Michel Vallet, aka Pierre Jarnac, that veteran RLC researcher has an interesting snippet on his website [see HERE]. Here it is in translation, entitled 'Before Abbe Sauniere..'.
"René Descadeillas, referring to the many legends of Rennes-le-Château, admits that the most famous and the most popular, is that of golden heaps [of treasure] once buried in the vicinity at Rennes-le-Château, & also in Rennes-les-Bains. This legend defies time, he adds.
Among these "legends," of which the former Conservative alludes, we have enumerated some of them:
In December 1340, two monks of the abbey of Boulbonne were considered to have discovered a treasure buried in a mountain, near Limoux, using magic. The culprits denied and were tried, found guilty & were condemned to the "Mur perpetual". In July 1374, a deposition made before a notary in Perpignan testifies that a considerable treasure, was transferred, & rests in a place close to a summit known as Roc de l'Aigle. This document, in Latin, is complete with a geometric figure and ends with the utterance of a curse for those who would try to seize, without right, this deposit.
In August, 1384, a petition was deposited by a prince from the East [a prince from the Orient], concerning a treasure hidden in the hollows of a mountain, in the province of Guyenne, of which he was aware. He willingly renounced gold, silver and other jewels, which legitimately returned to the King of France, to claim only two barrels of balm deposited in this place.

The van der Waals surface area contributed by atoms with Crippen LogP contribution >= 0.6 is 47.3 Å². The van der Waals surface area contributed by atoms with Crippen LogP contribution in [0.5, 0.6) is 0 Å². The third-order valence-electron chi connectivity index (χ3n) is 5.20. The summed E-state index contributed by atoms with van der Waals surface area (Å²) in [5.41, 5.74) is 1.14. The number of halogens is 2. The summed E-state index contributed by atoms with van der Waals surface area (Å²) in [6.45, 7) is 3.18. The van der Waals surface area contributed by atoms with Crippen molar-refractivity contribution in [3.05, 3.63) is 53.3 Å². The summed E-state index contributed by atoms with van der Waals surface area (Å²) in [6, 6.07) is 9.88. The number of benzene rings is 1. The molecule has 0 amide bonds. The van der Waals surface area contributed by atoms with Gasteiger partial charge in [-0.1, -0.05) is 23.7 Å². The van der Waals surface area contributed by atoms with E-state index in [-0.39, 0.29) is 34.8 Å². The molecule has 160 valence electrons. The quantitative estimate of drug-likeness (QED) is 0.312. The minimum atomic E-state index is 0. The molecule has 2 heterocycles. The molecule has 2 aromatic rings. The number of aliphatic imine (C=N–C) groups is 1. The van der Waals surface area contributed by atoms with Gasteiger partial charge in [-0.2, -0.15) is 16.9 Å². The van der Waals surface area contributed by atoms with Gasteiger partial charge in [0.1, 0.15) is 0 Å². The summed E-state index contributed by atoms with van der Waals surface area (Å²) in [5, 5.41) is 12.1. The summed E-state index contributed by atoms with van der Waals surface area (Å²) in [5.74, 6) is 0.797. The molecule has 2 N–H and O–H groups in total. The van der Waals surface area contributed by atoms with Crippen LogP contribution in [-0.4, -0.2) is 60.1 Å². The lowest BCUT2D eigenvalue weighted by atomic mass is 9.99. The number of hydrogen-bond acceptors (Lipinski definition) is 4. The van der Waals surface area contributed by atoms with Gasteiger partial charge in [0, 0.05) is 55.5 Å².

In 1541, Paracelsus, German hermeticist, left a spiritual testament in which he revealed the existence of three secret treasures, one located between France and Spain, and designated as very large and very powerful.
In 1555, in his Centuries , Nostramadus reports the existence of a treasure buried beneath the rock chain of Guien. It also recalls the risks incurred by those who would attempt to bring it to light.
In 1611, Louis XIII gave a mission to Jean Vauquelin des Yvetaux, lieutenant-general in the Languedoc, to render impracticable a series of galleries and subterranean passages in the region of Rennes.
In October 1661, Jean de Loret, poet and writer, evokes, in his Burlesque Gazette, the partial discovery of a treasure in the diocese of Alet. Blaise d'Hautpoul, Lord of Rennes and Bishop Nicolas Pavillon, disputed ownership of the discovery.
Finally, a little before the Revolution, on the basis of a testimony that the "Devil counted his gold coins on the mountain of Blanchefort, the peasants of Montferrand summoned a sorcerer to dispute this magot? to the Malin. The affair and the Marquis de Fleury, the landowner, was about to sue them for raiding land on his conquered territories.
Welcome to the blog of Rhedesium
My name is Sandy Hamblett, inspired and passionate researcher of the mysteries at Rennes-les-Bains.